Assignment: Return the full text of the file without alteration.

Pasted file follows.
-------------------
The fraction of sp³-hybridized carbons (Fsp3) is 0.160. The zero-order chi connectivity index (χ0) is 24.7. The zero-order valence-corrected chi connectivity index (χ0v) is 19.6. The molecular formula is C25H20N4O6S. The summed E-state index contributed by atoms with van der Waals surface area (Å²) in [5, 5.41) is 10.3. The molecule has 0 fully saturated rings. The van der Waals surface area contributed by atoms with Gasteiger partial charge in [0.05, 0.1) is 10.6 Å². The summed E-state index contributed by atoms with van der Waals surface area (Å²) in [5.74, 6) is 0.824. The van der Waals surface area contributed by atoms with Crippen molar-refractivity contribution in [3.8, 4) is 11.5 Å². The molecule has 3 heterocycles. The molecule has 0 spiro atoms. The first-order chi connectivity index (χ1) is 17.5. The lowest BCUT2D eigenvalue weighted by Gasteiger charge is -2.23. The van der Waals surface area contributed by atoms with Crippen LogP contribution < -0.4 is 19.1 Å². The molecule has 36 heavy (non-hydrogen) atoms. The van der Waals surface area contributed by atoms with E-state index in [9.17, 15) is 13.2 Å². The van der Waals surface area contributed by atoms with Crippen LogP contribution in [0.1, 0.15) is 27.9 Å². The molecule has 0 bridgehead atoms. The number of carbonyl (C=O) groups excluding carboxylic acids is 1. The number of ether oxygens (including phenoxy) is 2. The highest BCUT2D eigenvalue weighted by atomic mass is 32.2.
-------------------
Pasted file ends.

The fraction of sp³-hybridized carbons (Fsp3) is 0.160. The zero-order chi connectivity index (χ0) is 24.7. The zero-order valence-corrected chi connectivity index (χ0v) is 19.6. The molecular formula is C25H20N4O6S. The summed E-state index contributed by atoms with van der Waals surface area (Å²) in [5, 5.41) is 10.3. The molecule has 0 fully saturated rings. The van der Waals surface area contributed by atoms with Gasteiger partial charge in [0.05, 0.1) is 10.6 Å². The summed E-state index contributed by atoms with van der Waals surface area (Å²) in [5.74, 6) is 0.824. The van der Waals surface area contributed by atoms with Crippen molar-refractivity contribution in [3.8, 4) is 11.5 Å². The molecule has 3 heterocycles. The molecule has 0 spiro atoms. The first-order chi connectivity index (χ1) is 17.5. The lowest BCUT2D eigenvalue weighted by Gasteiger charge is -2.23. The van der Waals surface area contributed by atoms with Crippen LogP contribution < -0.4 is 19.1 Å². The molecule has 36 heavy (non-hydrogen) atoms. The van der Waals surface area contributed by atoms with E-state index in [9.17, 15) is 13.2 Å². The van der Waals surface area contributed by atoms with Crippen LogP contribution in [0.1, 0.15) is 27.9 Å². The molecule has 0 bridgehead atoms. The number of carbonyl (C=O) groups excluding carboxylic acids is 1. The number of ether oxygens (including phenoxy) is 2. The highest BCUT2D eigenvalue weighted by atomic mass is 32.2.